Author of the thousands of publications and workshops these and other employment, employee benefits, health care, insurance, workforce and other management matters, Ms. Stamer also is a highly sought out speaker and industry thought leader known for empowering audiences and readers. Ms. Stamer’s insights on employee benefits, insurance, health care and workforce matters in Atlantic Information Services, The Bureau of National Affairs (BNA), InsuranceThoughtLeaders.com, Benefits Magazine, Employee Benefit News, Texas CEO Magazine, HealthLeaders, Modern Healthcare, Business Insurance, Employee Benefits News, World At Work, Benefits Magazine, the Wall Street Journal, the Dallas Morning News, the Dallas Business Journal, the Houston Business Journal, and many other publications. She also has served as an Editorial Advisory Board Member for human resources, employee benefit and other management focused publications of BNA, HR.com, Employee Benefit News, InsuranceThoughtLeadership.com and many other prominent publications. Ms. Stamer also regularly serves on the faculty and planning committees for symposia of LexisNexis, the American Bar Association, ALIABA, the Society of Employee Benefits Administrators, the American Law Institute, ISSA, HIMMs, and many other prominent educational and training organizations and conducts training and speaks on these and other management, compliance and public policy concerns.

Ms. Stamer also is active in the leadership of a broad range of other professional and civic organizations. For instance, Ms. Stamer presently serves on an American Bar Association (ABA) Joint Committee on Employee Benefits Council representative; Vice President of the North Texas Healthcare Compliance Professionals Association; Immediate Past Chair of the ABA RPTE Employee Benefits & Other Compensation Committee, its current Welfare Benefit Plans Committee Co-Chair, on its Substantive Groups & Committee and its incoming Defined Contribution Plan Committee Chair and Practice Management Vice Chair; Past Chair of the ABA Health Law Section Managed Care & Insurance Interest Group and a current member of its Healthcare Coordinating Council; current Vice Chair of the ABA TIPS Employee Benefit Committee; the former Coordinator and a Vice-Chair of the Gulf Coast TEGE Council TE Division; on the Advisory Boards of InsuranceThoughtLeadership.com, HR.com, Employee Benefit News, and many other publications. She also previously served as a founding Board Member and President of the Alliance for Healthcare Excellence, as a Board Member and Board Compliance Committee Chair for the National Kidney Foundation of North Texas; the Board President of the early childhood development intervention agency, The Richardson Development Center for Children; Chair of the Dallas Bar Association Employee Benefits & Executive Compensation Committee; a member of the Board of Directors of the Southwest Benefits Association. For additional information about Ms. Stamer, see http://www.cynthiastamer.com or the Stamer│Chadwick │Soefje PLLC website or contact Ms. Stamer via email to here or via telephone to (469) 767-8872.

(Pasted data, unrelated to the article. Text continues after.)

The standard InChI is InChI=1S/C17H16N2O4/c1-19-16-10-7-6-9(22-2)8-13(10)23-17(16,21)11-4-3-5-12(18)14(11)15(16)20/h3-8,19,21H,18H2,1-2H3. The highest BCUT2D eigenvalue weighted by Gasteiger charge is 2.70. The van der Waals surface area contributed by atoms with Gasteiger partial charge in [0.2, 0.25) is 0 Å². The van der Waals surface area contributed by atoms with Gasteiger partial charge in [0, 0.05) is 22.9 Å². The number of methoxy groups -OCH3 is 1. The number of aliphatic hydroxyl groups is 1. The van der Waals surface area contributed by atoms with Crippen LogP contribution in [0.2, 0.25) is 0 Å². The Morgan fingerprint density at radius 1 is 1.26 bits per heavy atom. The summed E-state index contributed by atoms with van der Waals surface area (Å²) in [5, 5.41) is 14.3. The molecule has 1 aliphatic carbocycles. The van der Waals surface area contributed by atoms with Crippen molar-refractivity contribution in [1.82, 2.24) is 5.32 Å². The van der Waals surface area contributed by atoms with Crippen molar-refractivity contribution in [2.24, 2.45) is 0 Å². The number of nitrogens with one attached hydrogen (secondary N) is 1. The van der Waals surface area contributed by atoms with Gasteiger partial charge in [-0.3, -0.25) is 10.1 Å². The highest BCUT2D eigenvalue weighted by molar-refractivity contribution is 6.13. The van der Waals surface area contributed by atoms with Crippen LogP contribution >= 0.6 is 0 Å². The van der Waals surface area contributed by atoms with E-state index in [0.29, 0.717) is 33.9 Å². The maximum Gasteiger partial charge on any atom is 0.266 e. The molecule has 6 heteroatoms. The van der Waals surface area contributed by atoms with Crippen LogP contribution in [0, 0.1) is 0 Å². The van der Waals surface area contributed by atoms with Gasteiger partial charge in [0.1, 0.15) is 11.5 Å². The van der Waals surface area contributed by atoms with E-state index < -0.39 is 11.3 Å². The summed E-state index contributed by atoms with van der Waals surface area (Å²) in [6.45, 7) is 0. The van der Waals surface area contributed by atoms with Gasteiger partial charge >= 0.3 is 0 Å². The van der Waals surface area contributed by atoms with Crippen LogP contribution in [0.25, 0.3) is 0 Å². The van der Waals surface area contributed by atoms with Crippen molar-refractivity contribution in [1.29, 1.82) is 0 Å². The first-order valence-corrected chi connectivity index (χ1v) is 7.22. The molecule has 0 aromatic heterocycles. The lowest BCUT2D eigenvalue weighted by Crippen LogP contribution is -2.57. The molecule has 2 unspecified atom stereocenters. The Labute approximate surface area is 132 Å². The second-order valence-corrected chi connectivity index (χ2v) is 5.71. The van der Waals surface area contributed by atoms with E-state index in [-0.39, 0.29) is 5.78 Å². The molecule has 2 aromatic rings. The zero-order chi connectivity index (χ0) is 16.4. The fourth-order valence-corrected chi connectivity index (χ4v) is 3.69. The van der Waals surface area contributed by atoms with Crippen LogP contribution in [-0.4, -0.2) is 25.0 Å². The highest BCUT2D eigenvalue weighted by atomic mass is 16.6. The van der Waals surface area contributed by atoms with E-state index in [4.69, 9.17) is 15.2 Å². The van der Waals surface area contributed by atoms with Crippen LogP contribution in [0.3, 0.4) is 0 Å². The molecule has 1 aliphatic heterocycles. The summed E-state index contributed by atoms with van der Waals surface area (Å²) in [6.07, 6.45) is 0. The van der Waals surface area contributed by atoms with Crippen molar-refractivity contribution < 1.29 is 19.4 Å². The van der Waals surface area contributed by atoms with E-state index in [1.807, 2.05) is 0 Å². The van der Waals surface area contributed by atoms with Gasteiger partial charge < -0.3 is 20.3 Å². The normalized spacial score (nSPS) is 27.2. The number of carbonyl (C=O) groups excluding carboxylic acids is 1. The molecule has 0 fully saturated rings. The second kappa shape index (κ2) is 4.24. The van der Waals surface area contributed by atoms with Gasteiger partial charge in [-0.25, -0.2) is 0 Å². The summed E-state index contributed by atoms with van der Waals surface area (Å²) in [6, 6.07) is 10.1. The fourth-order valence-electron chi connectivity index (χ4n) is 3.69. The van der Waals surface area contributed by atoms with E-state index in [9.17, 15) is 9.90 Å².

About Solutions Law Press, Inc.™

Solutions Law Press, Inc.™ provides human resources and employee benefit and other business risk management, legal compliance, management effectiveness and other coaching, tools and other resources, training and education on leadership, governance, human resources, employee benefits, data security and privacy, insurance, health care and other key compliance, risk management, internal controls and operational concerns. If you find this of interest, you also be interested reviewing some of our other Solutions Law Press, Inc.™ resources at http://www.solutionslawpress.com such as:

If you or someone else you know would like to receive future updates about developments on these and other concerns, please be sure that we have your current contact information including your preferred e-mail by creating or updating your profile here.

©2015 Cynthia Marcotte Stamer. Non-exclusive right to republish granted to Solutions Law Press, Inc.™. All other rights reserved.